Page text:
"Dumber Than Betting On The Cubs To Win The World Series"
SCREENED AT THE 2006 SXSW FILM FESTIVAL: When Two for the Money came out last year, it was met with a disdain I felt with rather harshly unfair. It may have known little about the actual games its characters gambled on but at least it recognized and astutely presented the dementia of losing that becomes the addiction even within a major winning streak. Very few are fortunate enough to make a successful career out of gambling and should be thankful that Lady Luck sits upon their shoulder. The people involved in Even Money only have one modicum of thanks to extend and that is to the makers of the 1985 Ryan O’Neal fiasco, Fever Pitch. Because of them, Even Money doesn’t have the distinction of being the worst film about gambling ever made. Then again, second place is also the first loser.Gambling takes on all forms and attracts many desperate and sleazy characters from the underbelly and right into the suburbs.
Carol Carver (Kim Basinger) pulls on those slot handles like one of those mumbling junkies you’d see in the nickel/dime portions of Las Vegas. She’s actually hiding her addiction from the husband (Ray Liotta) and precocious teenage daughter who believe she’s been hanging out at coffee shops writing the Great American Novel all this time.
Forest Whitaker’s Clyde Snow keeps talking his younger brother (Nick Cannon) into shaving points in basketball games to get out from under the thumb of a Eurotrash bookie (Tim Roth) who may or may not be fronting for a Keyser Soze-ish mastermind called “Ivan”
Carla Gugino’s Veronica doesn’t gamble – except on love – which she goes bust on when she finds out her gentleman suitor (Grant Sullivan) actually punches people in the mouth when they don’t square up in the amateur operation run by him and Jay Mohr’s Augie who is a one-man commercial for Pepto Bismol.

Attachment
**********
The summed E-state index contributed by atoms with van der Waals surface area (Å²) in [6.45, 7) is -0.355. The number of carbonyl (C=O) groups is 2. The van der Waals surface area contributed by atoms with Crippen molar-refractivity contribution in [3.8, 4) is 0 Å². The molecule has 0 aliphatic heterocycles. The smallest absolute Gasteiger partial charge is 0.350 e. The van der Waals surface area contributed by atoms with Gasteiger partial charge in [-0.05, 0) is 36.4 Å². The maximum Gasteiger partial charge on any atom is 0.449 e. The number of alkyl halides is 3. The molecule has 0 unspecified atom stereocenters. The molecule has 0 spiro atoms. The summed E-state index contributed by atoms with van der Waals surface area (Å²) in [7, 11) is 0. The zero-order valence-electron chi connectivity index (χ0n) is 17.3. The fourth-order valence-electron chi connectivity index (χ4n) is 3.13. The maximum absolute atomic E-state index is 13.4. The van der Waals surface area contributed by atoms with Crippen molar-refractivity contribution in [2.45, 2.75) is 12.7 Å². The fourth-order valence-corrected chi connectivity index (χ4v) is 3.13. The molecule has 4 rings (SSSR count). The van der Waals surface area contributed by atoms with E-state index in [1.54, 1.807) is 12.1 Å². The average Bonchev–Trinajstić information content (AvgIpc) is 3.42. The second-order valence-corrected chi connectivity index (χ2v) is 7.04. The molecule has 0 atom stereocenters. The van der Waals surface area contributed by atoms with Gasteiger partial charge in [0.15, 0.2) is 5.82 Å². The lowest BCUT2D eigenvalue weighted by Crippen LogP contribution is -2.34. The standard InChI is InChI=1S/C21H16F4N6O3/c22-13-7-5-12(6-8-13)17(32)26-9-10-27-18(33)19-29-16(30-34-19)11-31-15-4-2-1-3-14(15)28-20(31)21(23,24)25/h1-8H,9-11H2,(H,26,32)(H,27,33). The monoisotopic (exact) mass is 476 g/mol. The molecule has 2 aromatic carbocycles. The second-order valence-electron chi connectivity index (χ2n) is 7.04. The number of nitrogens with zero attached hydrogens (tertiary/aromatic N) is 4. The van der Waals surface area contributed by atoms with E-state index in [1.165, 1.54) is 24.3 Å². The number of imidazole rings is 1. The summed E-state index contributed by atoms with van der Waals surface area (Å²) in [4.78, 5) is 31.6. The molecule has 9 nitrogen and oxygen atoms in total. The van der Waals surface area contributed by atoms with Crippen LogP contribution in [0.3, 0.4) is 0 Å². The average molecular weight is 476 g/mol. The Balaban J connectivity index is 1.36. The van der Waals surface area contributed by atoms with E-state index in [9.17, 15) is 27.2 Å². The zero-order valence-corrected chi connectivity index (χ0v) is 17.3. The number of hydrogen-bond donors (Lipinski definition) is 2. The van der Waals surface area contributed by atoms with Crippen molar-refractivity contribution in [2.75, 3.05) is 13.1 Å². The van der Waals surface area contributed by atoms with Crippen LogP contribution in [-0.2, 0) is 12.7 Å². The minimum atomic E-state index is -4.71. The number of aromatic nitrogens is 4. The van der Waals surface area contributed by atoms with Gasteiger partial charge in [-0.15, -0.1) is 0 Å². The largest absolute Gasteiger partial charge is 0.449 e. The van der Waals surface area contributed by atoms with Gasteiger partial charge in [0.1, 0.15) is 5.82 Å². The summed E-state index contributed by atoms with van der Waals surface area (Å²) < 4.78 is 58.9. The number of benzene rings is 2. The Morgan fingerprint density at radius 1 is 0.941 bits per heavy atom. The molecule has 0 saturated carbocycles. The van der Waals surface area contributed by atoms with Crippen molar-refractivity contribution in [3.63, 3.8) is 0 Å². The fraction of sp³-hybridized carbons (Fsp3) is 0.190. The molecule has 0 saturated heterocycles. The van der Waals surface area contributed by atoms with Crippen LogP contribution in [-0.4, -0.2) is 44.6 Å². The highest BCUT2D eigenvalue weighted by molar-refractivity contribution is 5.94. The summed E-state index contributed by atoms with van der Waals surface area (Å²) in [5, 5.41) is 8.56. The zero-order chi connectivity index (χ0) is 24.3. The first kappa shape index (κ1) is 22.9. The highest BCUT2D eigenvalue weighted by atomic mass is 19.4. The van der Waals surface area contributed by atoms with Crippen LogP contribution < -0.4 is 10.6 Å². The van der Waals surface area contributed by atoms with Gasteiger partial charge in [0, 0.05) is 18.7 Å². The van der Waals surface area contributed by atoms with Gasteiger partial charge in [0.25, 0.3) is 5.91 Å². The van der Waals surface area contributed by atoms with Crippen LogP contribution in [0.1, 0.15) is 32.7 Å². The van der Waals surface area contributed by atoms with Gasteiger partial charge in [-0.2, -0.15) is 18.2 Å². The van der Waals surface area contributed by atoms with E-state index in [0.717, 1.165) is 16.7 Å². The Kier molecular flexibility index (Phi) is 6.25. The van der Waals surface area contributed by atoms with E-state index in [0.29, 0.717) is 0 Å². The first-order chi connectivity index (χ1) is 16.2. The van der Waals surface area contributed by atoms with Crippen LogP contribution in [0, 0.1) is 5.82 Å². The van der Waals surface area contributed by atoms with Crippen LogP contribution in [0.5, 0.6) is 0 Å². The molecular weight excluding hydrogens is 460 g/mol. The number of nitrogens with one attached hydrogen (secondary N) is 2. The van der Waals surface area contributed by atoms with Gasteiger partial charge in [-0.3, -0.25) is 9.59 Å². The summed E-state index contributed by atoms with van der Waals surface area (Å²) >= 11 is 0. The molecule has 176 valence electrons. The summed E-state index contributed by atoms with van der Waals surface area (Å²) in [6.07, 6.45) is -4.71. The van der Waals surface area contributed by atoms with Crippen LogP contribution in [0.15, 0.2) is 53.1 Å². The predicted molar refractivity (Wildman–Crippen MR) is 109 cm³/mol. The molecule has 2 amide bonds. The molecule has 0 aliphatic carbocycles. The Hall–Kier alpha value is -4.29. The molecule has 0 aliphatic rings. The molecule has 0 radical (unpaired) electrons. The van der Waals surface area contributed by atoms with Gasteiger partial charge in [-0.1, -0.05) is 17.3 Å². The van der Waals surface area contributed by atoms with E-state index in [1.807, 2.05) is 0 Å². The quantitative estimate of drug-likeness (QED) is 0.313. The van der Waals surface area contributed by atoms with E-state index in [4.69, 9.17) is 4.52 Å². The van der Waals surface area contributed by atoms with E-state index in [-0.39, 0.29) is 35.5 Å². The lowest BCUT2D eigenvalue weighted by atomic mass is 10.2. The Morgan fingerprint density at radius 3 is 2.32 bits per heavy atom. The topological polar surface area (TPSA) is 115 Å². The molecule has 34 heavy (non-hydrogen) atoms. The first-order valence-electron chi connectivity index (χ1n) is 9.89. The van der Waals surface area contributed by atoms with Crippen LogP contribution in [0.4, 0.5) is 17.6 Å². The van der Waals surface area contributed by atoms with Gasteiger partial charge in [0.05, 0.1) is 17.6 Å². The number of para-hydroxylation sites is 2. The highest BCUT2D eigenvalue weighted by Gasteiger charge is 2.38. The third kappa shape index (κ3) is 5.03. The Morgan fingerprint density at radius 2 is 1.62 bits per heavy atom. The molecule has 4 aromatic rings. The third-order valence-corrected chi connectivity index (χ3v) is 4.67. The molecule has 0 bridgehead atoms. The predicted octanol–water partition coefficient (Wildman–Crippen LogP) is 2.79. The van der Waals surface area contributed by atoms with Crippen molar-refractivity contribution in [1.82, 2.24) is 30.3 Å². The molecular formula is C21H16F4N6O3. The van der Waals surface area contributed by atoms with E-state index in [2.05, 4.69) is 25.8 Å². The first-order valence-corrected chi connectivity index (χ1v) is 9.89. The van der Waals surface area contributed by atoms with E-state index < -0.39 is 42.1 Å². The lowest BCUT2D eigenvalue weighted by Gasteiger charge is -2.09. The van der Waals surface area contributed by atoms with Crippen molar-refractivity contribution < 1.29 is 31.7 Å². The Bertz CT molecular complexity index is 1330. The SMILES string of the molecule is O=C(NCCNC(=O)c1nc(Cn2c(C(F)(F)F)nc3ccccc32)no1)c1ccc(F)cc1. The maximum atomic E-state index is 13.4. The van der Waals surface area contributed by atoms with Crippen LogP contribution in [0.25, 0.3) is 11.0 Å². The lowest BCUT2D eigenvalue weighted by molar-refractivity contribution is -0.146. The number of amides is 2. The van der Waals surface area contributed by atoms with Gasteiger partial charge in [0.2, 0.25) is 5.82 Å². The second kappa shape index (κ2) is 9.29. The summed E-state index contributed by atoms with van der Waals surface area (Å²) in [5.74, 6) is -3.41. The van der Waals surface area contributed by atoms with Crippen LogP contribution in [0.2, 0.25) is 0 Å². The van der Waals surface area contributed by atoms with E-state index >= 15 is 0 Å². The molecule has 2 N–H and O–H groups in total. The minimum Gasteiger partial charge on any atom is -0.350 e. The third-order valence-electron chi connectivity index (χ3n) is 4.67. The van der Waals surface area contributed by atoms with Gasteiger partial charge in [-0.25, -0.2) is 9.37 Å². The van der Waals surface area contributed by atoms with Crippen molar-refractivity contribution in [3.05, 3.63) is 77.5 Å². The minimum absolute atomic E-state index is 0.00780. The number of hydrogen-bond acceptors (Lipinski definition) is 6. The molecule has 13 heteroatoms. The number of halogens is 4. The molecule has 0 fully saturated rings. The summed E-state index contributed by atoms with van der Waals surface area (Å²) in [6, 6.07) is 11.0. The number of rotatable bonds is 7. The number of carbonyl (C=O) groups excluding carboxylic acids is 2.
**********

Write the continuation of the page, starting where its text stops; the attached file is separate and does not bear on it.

We haven’t even got to Danny DeVito’s fledgling magician who does petty tricks for the blue hairs in the casino for tips or the unrecognizable Kelsey Grammer possibly wearing more makeup than his upcoming turn as The Beast in X-Men 3 playing a detective on wrist crutches who narrates as if he were Philip Marlowe, but disappears like J.D. Salinger for the middle 80 minutes, possibly to just let embarrassment set in on all the other story strands before providing one final doozy on us in the final scene.
If screenwriter Robert Tannen faced me and said he was a reformed gambler now adapting his experiences as a warning to others, I’d tell him to stick to his day job. Anyone watching Even Money would walk away with the justified suspicion that the people who made it had never placed a bet in their life. The basketball scenes, beyond their flat staging and the ill-defined setting of whether its high school or college, conform only to the plot’s wishes and not the reality of how games play out. No one here has ever heard of the wonders and cash cow of internet gambling. Even Basinger’s blackjack dealer should be fired for paying her out on a three-card 21 before turning up his own cards for the possible push.
Even Money somehow establishes a new definition of gambler. Henceforth gone are the amateurs and the professionals. These are the go-betweens living in a cliché bubble of worthlessness. The levels of plunking down money for the chance to double up range from casual to obsessed; fun to agonizing. Every addiction has a motivation no matter what the support groups preach and with such a solid cast tapped to play these suburban Bukowskian wannabes it’s shocking that not one of them asked or got an answer to what those motivations were.I spent most of Even Money in wide-eyed adulation at how ridiculous individual scenes became. Other than Roth, chewing up scenery (and in one scene I believe an entire cow) everyone on screen is lost in a dramatic whirlpool of unintentional comedy. If I were a bookmaker taking action on surveys I’d present the following propositions on which scenes produced bigger laughs: Basinger first smiling, then smacking the crap out of a quivering DeVito after being talked into betting on a fixed game (2-1) or Basinger telling an entire casino to shoosh so Liotta can’t hear where she’s at on the phone (5-1). Charles Robinson (yes, Mac from Night Court) going ballistic in the weight room over Cannon’s less-than-obvious point shaving (+100) or Mohr making his wiretap more obvious to his mark than placing a boom mike in his face. (-110) Liotta discovering the perfectly filed away bank statements which reveal their savings have gone from about 80 grand to 6 cents (and inadvertently giving Wayne Gretzky an alibi on not knowing his wife Janet Jones was betting half-a-mil on Super Bowl coin flips) (EVEN) or the final scene where the film’s director, Mark Rydell, casts himself as…(you’ll just have to see for yourself.) (Priceless).